Technical Data

MEDIO MUNDO Arquitectos. Marta Pelegrín + Fernando Pérez.

Pino Montano Community and Social Services Centre (Seville)
Community and Social Services Centre
Community and Social Services
1.400 m2
Empresa Municipal de la Vivienda de Sevilla (EMVISESA – Seville Municipal Social Housing Company)
Orizia, A. Babío

Seville Town Hall launched an architectural competition in 2010 to design a community and social services centre in the Pino Montano suburb of Seville. The location of plot itself was in a virtual no man’s land in a suburban area for which future development is as yet undecided.

When taking part MEDIOMUNDO arquitectos proposed a free standing building set back from the road to create a space of transition with the urban/suburban surroundings. We designed the building to be hermetic while incorporating openings that both look out onto the outside world and invite viewers to enter. Inside, the entrance and the staircase differentiate the common areas (auditorium and multipurpose area) and the offices for social services. The project highlights the importance of the common areas being clearly defined, while the multifunctional areas and offices are flexible and interchangeable.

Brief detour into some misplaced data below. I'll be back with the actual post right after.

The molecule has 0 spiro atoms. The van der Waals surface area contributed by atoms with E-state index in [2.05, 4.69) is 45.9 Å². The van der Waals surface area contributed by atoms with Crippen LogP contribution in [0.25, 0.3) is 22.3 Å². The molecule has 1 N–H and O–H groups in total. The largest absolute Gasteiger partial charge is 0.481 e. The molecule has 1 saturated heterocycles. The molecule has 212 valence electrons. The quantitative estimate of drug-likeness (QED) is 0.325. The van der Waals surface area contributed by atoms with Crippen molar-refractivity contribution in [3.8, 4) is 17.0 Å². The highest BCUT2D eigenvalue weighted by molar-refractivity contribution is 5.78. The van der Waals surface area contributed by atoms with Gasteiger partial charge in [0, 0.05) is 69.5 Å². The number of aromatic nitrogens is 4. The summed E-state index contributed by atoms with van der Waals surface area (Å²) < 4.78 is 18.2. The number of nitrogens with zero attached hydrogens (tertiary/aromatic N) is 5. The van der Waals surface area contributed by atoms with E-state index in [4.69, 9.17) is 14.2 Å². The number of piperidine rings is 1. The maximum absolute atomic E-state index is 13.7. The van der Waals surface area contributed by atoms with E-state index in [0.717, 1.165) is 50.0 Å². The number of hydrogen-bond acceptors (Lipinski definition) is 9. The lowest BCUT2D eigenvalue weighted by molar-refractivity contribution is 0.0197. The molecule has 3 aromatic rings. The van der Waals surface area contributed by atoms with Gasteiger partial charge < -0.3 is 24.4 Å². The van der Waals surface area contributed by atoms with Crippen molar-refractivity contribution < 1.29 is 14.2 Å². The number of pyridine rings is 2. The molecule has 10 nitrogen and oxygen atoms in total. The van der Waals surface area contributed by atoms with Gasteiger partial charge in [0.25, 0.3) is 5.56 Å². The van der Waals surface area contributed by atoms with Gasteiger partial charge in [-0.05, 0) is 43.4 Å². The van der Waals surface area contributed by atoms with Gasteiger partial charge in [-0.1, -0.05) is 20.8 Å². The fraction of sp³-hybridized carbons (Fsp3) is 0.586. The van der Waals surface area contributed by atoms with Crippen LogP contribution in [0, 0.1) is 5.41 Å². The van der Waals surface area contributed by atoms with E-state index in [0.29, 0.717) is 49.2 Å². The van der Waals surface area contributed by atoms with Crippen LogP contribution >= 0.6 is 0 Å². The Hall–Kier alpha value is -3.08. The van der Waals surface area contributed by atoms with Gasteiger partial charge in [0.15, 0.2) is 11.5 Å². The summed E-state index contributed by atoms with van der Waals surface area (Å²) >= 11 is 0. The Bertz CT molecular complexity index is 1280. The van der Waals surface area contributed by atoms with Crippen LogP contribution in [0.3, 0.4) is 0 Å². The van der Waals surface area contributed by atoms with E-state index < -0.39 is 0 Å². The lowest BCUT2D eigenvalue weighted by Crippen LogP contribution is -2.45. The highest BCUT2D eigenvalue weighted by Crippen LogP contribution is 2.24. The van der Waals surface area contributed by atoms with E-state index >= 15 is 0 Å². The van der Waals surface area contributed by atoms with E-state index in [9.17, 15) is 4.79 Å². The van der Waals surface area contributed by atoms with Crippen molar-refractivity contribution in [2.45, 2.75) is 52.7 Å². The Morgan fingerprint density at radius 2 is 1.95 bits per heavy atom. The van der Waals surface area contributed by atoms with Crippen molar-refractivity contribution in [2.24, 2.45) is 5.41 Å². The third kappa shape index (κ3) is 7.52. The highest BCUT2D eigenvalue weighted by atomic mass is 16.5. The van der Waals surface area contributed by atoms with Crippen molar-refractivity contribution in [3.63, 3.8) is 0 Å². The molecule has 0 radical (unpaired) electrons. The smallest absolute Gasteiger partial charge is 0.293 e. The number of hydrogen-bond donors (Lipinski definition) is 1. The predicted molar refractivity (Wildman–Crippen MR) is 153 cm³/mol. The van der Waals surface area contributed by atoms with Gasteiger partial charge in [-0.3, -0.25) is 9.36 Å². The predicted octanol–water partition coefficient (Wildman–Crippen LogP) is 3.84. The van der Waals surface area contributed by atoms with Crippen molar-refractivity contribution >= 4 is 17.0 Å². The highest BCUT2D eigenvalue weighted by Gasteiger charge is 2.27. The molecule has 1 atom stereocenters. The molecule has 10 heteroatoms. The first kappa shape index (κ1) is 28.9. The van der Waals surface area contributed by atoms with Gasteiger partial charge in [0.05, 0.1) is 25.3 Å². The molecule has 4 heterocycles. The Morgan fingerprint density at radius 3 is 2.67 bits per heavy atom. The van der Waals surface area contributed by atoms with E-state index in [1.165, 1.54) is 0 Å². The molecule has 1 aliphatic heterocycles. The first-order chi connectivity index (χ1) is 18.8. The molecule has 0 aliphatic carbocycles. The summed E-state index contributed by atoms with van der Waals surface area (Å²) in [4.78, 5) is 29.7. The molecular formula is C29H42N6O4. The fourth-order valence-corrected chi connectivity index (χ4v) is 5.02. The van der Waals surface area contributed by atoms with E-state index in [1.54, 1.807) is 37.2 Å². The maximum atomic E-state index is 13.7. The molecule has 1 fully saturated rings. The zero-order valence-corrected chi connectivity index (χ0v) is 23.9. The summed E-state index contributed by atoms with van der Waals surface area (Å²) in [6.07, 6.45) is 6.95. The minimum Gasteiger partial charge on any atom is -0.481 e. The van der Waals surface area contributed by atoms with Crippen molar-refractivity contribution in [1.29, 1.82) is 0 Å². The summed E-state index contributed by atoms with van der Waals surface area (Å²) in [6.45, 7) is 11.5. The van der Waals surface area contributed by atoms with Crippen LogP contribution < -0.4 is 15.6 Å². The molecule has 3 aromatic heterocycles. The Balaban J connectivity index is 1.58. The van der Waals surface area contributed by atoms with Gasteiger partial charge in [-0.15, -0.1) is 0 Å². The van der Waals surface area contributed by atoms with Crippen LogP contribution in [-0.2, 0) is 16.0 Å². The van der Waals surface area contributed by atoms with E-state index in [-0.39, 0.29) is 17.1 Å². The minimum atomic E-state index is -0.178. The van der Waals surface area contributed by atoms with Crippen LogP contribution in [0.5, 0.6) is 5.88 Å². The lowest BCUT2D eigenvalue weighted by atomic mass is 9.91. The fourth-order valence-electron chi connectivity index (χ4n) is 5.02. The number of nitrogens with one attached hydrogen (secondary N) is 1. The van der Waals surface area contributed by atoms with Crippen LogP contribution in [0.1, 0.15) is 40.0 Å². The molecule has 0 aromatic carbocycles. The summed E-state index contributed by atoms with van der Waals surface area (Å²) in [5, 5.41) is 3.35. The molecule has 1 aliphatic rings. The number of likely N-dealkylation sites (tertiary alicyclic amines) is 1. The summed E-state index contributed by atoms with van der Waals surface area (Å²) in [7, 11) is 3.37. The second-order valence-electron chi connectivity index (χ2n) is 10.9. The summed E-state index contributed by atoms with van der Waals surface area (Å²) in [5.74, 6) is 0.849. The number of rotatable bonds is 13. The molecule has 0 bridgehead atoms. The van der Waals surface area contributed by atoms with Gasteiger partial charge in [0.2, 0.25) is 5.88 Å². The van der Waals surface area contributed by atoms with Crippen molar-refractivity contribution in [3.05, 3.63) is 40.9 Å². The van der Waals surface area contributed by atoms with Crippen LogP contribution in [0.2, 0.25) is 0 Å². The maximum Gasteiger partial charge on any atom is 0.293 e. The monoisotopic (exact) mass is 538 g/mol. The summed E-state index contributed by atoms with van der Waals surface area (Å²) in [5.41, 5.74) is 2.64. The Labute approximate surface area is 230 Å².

At MEDIOMUNDO arquitectos we believe that all community centres are more than simple buildings. They are processes in which to express new forms of neighbourliness with people and nearby spaces, as well as with geographically and culturally distant others. Integral sustainability in architecture is a constructive, economic and social objective. The following text about neighbourhood by Okwui Enwezor, curator of the II Bienal Internacional de Arte Contemporáneo in Seville, is entitled The Unhomely and synthesises the singularity of this project:

It takes up the shape of neighbourliness as a form of intimate and proximate relationship that is illuminated by the demands on neighbours of diverse social, political, economic, ethnic, racial, religious, and gendered communities. Neighbourliness is neither coercive nor antagonistic, even though it is now constantly threatened. One does not so much watch over or look after a neighbour, one watches a neighbour with an entirely new set of lenses.  Yet the root sense of neighbourliness is that it is an expression of recognition, hospitality, friendship, solidarity. It is neither indifferent nor alienated from difference. Its principal domain is the intimate and proximate. It permits, organizes and makes possible a space of free exchange, debate, contestation, experiment, innovation, lively discourse at the level of collective sovereignty”.